Sixty-seven percent of Buda voters rejected the city’s proposition to reintroduce fluoride to the city’s potable water supply, according to unofficial, final results Tuesday.
Jennifer Allen, a Buda resident and anti-fluoride advocate, said the residents working in the campaign worked tirelessly for Tuesday’s result.
“I am very excited. This is what needed to happen in Buda for us to have safe water. This has nothing to do with political views. It’s only about health and safety,” Allen said.
George Haehn, who unofficially was elected as Buda’s next mayor, said he agreed with voters on the opposition of adding fluoride to the city’s water supply because it wasn’t natural.
However, he added that the savings gained from not adding fluoride to the water could be used in other needed areas such as debt or infrastructure.
“How can we better use that money to serve the people,” Haehn said.
Newly elected Place 4 city council member Paul Daugereau said he was “very happy” with the results of the anti-fluoride vote.
“I was one of the opponents of fluoride and the organizers put together a great campaign so they deserve it,” Daugereau said.
While Buda said no to fluoride, they overwhelmingly approved the city’s proposition to gradually transfer its council to a hybrid single-member district format.
Proposition B, a proposed charter amendment regarding single-member districts, passed with 62 percent of the vote Tuesday.
Under Proposition B, the Buda City Council would gradually transition to three single-member district seats, three at-large council member seats, and an at-large mayor. Currently all Buda City Council seats are voted on an at-large basis.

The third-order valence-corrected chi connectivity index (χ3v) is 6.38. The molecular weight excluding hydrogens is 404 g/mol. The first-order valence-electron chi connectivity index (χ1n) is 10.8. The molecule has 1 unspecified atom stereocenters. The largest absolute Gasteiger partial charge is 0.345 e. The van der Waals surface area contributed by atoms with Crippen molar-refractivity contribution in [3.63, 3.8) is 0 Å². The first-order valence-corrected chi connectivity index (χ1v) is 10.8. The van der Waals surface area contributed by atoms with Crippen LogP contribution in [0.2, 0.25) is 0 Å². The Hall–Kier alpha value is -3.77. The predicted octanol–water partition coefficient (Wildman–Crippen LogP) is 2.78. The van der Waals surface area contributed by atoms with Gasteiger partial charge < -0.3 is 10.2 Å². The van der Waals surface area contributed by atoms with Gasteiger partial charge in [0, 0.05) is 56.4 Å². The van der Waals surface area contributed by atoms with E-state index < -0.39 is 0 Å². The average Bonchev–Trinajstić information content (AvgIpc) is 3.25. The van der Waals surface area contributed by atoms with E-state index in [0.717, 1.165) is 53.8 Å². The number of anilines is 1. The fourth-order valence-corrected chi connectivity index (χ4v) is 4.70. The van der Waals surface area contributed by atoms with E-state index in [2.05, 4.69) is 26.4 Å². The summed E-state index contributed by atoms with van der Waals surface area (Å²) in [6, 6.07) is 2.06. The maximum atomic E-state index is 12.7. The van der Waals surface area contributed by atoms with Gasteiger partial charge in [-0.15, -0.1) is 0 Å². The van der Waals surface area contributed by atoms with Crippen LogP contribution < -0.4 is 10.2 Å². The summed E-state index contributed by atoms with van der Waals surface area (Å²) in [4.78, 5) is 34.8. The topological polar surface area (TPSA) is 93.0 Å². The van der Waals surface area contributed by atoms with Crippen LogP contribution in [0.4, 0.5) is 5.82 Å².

The proposed change, however, wouldn’t take place until the city population reaches 25,000. As of 2016, Buda’s current population is listed as 15,023.
Buda City Council member Place 2 Lee Urbanovsky said he didn’t feel like Buda was ready yet for single member districts due to a lack of population. Urbanovsky said he felt that population, not geography, should be the driving force behind the transition to single member districts.
“I don’t think Buda is diverse enough or big enough for (single member districts) yet,” Urbanovsky said.
Haehn said single member districts could create more divisiveness in Buda, instead of ensuring better representation. He added it could introduce issues of possible gerrymandering in district lines.
“That’s what the voters approved and wanted,” Haehn said.
Daugereau said he would have preferred to hold off on adopting single member districts until the population reached numbers in the 25,000 range.
“I would like the system to stay the hybrid system but the voters voted to approve changing to an all single member district council at 25,000 population and they make the decision, it’s up to them,” Daugereau said.